A Joyful Park in Beijing
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One of the things I like best about Beijing is its preponderance of beautiful parks. One that is less well known by western visitors is called Taoranting (陶然亭公园), which lies due west of the Temple of Heaven. Constructed in 1952 and opened in 1956, Taoranting was the earliest modern city park built after the establishment of the People's Republic. Some 60,000 visitors come here every day during peak times.
The park gets its name from the Taoran Pavilion (‘Taoran’ translates as ‘Joyful’ in Chinese), which was built in 1695, and which is officially one of China's four famous historical pavilions (together with Aiwan Pavilion in Changsha, Zuiweng Pavilion in Chuzhou, and Huxin Pavilion in Hangzhou). The construction of the pavilion was overseen by Jiang Zao (江藻), who named the pavilion “Taoran” from a line of words in a poem by the Tang Dynasty poet Bai Juyi: “When the chrysanthemums are yellow and home-made wine is well done, I’ll drink with you and be joyful.” (更待菊黄家酿熟，与君一醉一陶然).
Taoran Pavilion is part of Cibei Temple which is in the centre of one of the lakes and was built more than 700 years ago in the Yuan Dynasty (1271-1368). Its museum contains many cultural relics, including some stone stele inscriptions and a number of historical relics dating back to the Warring States (475-221 B.C).
Scholars often frequented this pavilion, gathering there reciting and composing poetry and essays. In the 20th century several famous revolutionaries were closely associated with the Taoran Pavilion. At the end of the Qing Dynasty Kang Youwei, Liang Qichao and Tan Sitong came here to plan the Reform Movement of 1898. In the early years of the Republic, Sun Yat-sen attended political meetings in the pavilion; and on the afternoon of August 6, 1920, five progressive societies from Beijing and Tianjin held a joint meeting in the pavilion which was attended by Zhou Enlai and Li Dazhao. The tombs of the revolutionaries Gao Junyu and Shi Pingmei are on the northern side of the Central Island.
In imperial times the scenery was not particularly attractive. To the north of the pavilion was a residential district of single-story dwellings and to the east a group of desolate tombs. To the south stood the bare city walls and to the west a stretch of shallow water filled with reeds. In fact, up until the founding of the People's Republic in 1949, it was little more than a breeding ground for flies and mosquitoes.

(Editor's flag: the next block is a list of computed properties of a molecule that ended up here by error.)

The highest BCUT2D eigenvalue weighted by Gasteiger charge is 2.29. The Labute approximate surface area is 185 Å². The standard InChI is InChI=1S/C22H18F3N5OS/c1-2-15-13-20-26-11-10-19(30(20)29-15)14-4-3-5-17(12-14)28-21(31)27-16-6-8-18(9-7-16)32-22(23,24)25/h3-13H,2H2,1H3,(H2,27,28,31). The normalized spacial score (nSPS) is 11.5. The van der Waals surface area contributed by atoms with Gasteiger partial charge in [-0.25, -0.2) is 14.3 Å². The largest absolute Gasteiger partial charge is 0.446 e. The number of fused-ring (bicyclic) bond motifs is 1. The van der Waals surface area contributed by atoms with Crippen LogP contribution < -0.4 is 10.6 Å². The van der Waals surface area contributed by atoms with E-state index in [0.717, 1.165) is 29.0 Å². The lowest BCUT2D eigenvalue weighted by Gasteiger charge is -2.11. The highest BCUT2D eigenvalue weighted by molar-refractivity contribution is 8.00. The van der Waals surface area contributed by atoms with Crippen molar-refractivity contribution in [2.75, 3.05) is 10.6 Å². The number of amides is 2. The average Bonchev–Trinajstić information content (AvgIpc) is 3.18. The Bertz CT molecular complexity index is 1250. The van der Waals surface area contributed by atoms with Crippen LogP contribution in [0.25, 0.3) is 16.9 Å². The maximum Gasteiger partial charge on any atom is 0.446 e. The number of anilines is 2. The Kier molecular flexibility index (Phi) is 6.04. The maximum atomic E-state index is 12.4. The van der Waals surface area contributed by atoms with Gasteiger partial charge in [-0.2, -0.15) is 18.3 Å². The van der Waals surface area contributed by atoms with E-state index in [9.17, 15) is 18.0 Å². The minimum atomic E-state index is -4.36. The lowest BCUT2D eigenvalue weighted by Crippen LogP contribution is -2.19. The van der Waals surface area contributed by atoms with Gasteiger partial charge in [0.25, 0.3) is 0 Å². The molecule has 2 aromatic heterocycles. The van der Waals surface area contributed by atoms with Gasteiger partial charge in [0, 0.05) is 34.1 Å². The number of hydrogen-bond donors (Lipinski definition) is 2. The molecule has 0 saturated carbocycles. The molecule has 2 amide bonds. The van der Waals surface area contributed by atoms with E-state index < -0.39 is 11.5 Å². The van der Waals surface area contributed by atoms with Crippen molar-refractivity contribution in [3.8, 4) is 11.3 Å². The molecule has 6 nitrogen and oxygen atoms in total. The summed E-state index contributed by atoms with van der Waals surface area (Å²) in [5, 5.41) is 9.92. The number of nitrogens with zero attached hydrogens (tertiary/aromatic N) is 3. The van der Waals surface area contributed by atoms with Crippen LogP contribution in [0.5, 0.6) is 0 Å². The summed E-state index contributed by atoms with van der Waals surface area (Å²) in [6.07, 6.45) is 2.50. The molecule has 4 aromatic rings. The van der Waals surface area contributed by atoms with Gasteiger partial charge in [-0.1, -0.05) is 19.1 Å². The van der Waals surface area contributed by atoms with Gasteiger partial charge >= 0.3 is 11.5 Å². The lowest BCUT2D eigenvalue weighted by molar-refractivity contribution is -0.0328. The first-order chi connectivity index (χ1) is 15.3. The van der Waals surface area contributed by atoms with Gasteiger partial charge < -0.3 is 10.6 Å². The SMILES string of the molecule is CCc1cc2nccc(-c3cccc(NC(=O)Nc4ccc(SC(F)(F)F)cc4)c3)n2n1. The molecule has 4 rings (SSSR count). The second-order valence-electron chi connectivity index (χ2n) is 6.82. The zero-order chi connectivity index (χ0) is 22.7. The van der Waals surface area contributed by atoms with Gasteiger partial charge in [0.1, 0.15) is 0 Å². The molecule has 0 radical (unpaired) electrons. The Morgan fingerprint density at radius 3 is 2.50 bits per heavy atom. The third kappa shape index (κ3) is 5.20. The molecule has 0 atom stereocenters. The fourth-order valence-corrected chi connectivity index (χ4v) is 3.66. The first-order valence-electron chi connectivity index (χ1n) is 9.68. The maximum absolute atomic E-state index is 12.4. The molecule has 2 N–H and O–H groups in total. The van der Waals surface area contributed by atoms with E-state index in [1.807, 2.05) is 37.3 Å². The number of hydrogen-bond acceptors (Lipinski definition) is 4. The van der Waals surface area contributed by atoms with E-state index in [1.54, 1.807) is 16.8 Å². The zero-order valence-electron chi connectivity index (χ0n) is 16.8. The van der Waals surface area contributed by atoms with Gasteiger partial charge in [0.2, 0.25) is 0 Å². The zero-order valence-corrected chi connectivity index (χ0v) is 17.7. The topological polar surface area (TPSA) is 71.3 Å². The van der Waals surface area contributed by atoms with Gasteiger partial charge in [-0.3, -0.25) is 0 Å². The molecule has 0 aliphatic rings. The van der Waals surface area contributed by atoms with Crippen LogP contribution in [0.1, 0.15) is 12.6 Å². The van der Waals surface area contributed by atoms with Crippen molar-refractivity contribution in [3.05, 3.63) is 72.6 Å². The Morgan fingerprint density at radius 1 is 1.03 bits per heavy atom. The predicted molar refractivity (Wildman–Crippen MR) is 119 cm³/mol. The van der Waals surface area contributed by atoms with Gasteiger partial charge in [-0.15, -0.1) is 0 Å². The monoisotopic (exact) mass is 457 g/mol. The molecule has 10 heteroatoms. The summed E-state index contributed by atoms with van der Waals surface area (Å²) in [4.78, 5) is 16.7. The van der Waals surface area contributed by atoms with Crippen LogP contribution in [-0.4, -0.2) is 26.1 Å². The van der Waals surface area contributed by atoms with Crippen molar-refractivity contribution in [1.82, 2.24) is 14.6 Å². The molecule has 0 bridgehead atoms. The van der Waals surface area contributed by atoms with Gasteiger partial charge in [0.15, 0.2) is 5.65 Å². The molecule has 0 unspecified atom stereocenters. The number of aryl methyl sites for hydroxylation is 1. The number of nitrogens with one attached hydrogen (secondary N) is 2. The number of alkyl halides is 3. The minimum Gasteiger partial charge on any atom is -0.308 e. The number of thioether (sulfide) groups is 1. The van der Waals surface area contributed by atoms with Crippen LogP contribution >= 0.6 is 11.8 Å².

The new People’s Government transformed the stagnant swamp into three lakes – East Lake, West Lake and South Lake – which are spectacular the year round with their three-arch bridges and weeping trees by the water’s edge. The earth dredged out was heaped up to form seven small hills on the lake’s perimeter and these were then planted with flowers, trees and shrubs. Now, of its 146 acres, 30 per cent of the park is made up of lakes. In winter the lake freezes over and man-made snow is added to one small area to create an artificial ski slope.
In common with other Chinese parks, this one also has a “park within a park” – Huxia Mingyuan, The China Garden of Famous Pavilions, which was opened to the public in 1985. The mini-park contains 36 pavilions in all, ten of which are full sized replicas of famous pavilions in ten Chinese cities. I particularly like the E-Chi Stele Pavilion, which is the only three-cornered one there, though some of the grotto effects are a little less cute, and more on the contrived side, but they’re not unpleasant in the slightest.
One of the things I also love about Chinese parks is the way people come together to sing and dance and practise traditional Chinese martial arts such as tai chi. Regular dancing is carried out here by the Uyghur community and their colourful costumes are delightful as they swirl around to the accompaniment of their ethnic music blasting out from little loudspeakers.
All in all, Taoranting is a joyful park to experience at any time of the year; and at only 2¥ to get in, it has to be one of the best value places to visit in the entire capital.